Transforming a Giant: The Siemen's Journey

A glimpse into how Siemens evolved from a titan of industry to a high-tech juggernaut

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Multinational conglomerate Siemens is a hard company to classify. Founded in 1847, Siemens has developed technical solutions for almost every major sector of industry. From energy to healthcare to transportation infrastructure, Siemens has pioneered innovations that not only help companies operate more efficiently, but shape the physical and digital environments we live in. 

Siemens success hinges on its ability to anticipate change and stay ahead of the technological curve, a feat that undoubtedly grows harder and harder each year. To maximize agility and responsiveness to market fluctuations as well as reinvigorate company culture after a series of scandals, Siemens launched a massive reorganization effort in 2014.

Dubbed Vision 2020, the goals of this digital-enabled transformation to boost operational business performance, strengthen the core business and expand into new markets. In 2018, Siemens took their digital transformation efforts to the next level with Vision 2020+ , an extended initiative aimed at providing Siemens' individual businesses with “significantly more entrepreneurial freedom under the strong Siemens brand in order to sharpen their focus on their respective markets.” 

The key enabler of this transformation? Well technology of course. 

Over the course of 7 years, Siemens implemented next generation, cognitive technologies throughout its entire enterprise to drive process excellence, agility and business resilience. 

For example, Siemens launched its global RPA center of excellence (COE) in 2017 to spearhead and scale the internal implementation of RPA, intelligent automation and other AI-powered projects. This structure provides business units with the guidance as well as the freedom to innovate while also ensuring alignment with larger-organizational objectives and governance. 

Siemens also created an open ecosystem “to enable ‘best of breed’ intelligent automation technologies to be augmented by our digital workforce.” In other words, equip Siemens’ army of software bots with the “skills” they needed to automate complex processes from end-to-end such as:

  • execution of rule based, repetitive tasks
  • input gathering, validation and routing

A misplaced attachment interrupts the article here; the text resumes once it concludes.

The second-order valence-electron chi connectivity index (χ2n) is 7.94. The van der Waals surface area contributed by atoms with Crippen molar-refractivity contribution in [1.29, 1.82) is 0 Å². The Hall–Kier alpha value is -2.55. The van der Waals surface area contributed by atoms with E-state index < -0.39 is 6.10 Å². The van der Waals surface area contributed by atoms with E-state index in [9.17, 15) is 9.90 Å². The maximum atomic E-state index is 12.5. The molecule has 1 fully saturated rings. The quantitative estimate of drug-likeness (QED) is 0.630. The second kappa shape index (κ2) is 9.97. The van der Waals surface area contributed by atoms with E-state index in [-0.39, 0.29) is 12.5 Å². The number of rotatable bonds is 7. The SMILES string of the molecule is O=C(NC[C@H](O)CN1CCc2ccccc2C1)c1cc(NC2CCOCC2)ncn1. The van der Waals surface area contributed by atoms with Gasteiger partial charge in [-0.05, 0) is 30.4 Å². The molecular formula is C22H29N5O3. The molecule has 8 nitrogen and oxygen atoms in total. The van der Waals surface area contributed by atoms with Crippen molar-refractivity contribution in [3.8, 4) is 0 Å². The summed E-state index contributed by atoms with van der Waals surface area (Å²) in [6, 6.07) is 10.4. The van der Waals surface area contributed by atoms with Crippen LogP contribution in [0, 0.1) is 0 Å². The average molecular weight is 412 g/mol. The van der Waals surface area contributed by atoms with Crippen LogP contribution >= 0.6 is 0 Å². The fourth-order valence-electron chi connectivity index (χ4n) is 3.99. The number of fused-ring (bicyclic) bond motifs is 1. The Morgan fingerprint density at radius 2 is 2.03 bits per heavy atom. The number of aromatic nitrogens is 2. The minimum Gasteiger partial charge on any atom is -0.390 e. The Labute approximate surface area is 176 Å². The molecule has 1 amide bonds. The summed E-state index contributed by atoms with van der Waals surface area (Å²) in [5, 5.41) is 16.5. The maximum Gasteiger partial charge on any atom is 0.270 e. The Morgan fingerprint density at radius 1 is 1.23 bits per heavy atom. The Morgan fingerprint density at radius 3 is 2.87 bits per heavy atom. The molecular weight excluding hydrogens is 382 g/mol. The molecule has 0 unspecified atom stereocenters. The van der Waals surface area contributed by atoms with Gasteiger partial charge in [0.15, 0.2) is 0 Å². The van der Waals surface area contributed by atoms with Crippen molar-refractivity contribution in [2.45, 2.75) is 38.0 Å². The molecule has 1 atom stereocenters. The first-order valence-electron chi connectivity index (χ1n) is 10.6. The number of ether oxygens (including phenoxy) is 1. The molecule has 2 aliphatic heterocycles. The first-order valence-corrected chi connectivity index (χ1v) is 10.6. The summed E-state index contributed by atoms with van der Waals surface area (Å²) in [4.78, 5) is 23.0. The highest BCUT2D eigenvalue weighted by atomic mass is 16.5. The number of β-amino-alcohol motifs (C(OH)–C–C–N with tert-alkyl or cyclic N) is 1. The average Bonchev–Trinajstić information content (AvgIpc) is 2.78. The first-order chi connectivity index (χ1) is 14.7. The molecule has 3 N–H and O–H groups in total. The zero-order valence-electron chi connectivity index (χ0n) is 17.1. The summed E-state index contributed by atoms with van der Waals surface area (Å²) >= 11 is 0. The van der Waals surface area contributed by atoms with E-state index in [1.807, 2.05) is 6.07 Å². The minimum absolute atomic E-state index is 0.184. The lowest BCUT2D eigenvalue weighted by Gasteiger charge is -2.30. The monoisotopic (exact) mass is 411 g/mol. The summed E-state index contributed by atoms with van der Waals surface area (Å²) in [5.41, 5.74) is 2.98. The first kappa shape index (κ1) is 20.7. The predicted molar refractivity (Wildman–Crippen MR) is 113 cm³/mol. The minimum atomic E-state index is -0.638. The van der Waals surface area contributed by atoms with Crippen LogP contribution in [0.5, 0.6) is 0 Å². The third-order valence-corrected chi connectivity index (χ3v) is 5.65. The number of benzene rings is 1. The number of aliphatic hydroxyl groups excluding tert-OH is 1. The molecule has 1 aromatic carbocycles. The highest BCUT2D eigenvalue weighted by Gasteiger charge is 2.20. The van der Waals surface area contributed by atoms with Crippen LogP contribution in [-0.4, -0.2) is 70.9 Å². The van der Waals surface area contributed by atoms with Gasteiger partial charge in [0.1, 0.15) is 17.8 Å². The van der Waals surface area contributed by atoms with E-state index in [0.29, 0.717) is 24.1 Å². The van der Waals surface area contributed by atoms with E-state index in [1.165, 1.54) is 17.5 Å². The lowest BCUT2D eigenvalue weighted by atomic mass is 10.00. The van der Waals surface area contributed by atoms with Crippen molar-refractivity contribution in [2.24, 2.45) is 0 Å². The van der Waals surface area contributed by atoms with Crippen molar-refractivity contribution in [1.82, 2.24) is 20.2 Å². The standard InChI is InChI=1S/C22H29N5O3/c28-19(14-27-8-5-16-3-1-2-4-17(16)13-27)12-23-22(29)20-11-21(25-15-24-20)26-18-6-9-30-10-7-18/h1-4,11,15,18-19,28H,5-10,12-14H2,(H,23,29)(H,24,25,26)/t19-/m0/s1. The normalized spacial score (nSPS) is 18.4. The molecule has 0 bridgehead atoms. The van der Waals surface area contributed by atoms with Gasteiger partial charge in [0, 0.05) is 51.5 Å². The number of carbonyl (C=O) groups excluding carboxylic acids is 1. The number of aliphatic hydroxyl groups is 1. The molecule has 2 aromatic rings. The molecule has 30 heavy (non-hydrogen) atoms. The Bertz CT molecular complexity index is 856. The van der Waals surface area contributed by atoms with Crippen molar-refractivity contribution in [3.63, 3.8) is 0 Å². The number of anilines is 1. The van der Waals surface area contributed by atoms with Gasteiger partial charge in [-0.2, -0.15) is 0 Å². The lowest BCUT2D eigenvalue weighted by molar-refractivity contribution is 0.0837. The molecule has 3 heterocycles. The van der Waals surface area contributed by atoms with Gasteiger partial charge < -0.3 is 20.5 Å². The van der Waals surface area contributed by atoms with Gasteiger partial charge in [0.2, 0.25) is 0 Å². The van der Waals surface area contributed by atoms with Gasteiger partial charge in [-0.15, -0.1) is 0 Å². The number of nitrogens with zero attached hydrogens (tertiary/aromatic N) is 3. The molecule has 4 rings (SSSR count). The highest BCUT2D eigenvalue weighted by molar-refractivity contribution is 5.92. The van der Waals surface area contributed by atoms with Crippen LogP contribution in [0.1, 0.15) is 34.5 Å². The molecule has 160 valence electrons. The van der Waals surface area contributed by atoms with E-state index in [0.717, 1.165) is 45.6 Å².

• input classification and interpretation
  • stakeholder communication and orchestration
  • analyzing and predicting insights from data

This open ecosystem included IBM Watson for natural language understanding, Google Cloud for natural language translation, Microsoft for chatbot framework and orchestration, Blue Prism’s connected-RPA platform, and a secure connection to Siemens’ workflows, data lake and other applications. 

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Siemens has also completely revamped its HR systems from hire-to-retire. As Lothar Teschke, Global Head of HR Projects at Siemens, explained at a 2020 People Matters TechHR 2020 conference, “through digitization, organizations can enhance efficiency by creating an ecosystem that enables the workforce to work anytime, anywhere, on any device.”

By embracing an arsenal of digital, cloud-based technologies such as Workday HCM and Avature ATS, Siemens was able to not only automate end-to-end HR processes, but dramatically improve the HR customer experience. 

For example, collaboration with IBM, built an HR chatbot called CARL, which stands for Cognitive Assistant for Interactive User Relationship and Continuous Learning. Instead of submitting a service ticket, employees with HR questions can simply ask CARL, who will either answer their question right away or direct them to a subject matter expert. 

Combined with substantial investments in startups and R&D, Siemens’s digital transformation has enabled the organization to evolve from a titan of industrial production to an agile, high-tech juggernaut. Though achieving many of the goals outlined in Vision 2020+ is an ongoing process, Siemens has not only regained its position as a top industry player, it’s significantly outperforming its competitors when it comes to agility, resilience and profitability. 

While many of its competitors struggled in the wake of the Covid-19 crisis, YOY profits for Siemens increased 28% to 1.88 billion euros ($2.21 billion) from July-September. Furthermore, over the past year, Siemens stock prices have increased by 16%, outperforming expectations.

Though these numbers may not be a direct result of its internal digital transformation efforts, by having a sound digital infrastructure in place, Siemens was able to more effectively expand into and capitalize on new opportunities for growth as well as eliminate those areas that were no longer carrying their weight. 

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